Remotely learning?

An entire generation of California students will remember 2020 not just as a year of grief and boredom, but as a gap in their education. As no parent needs reminding, Zoom is generally not a good substitute for in-class learning.

A study conducted by education researchers at Stanford, the University of Southern California and UC campuses in Los Angeles, Berkeley and Davis tried to quantify this “learning loss” by comparing the test scores of students in six districts that administer the Measure of Academic Progress test last fall to the year before. They found a significant decline in test scores, especially in English Language Arts among students in earlier grades. The impact was even more pronounced for students from disadvantaged backgrounds such as in poverty or experiencing homelessness.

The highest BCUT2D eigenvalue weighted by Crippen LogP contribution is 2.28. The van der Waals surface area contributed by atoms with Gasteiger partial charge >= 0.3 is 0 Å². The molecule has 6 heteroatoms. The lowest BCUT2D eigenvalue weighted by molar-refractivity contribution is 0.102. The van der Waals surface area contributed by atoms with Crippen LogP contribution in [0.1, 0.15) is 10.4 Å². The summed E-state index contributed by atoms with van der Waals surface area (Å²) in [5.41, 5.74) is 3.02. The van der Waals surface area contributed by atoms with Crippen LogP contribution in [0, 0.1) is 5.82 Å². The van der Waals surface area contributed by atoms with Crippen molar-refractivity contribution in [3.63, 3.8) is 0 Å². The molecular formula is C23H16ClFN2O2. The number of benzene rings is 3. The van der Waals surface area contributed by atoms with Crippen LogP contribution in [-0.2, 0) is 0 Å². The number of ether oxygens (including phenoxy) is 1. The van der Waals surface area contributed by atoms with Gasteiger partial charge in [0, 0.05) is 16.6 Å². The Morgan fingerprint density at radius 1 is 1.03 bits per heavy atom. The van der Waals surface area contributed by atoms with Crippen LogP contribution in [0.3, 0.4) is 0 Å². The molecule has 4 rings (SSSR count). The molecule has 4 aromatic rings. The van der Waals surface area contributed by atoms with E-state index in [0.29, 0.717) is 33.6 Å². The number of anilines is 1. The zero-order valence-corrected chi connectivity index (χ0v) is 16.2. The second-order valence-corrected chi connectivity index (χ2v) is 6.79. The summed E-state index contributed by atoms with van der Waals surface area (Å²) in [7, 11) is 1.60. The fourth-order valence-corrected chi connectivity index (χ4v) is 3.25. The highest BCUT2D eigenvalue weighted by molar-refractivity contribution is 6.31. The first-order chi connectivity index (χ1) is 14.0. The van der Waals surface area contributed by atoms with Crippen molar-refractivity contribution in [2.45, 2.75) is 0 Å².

With some districts now reopening, the race is on to make up for lost time. Still, as a CalMatters analysis found, it’s a strikingly consistent trend: The wealthier a school district, the more likely it is to have students physically in the classroom. In late February, more than half of private elementary schools were offering some form of in-person instruction, compared to just a quarter of public elementary schools.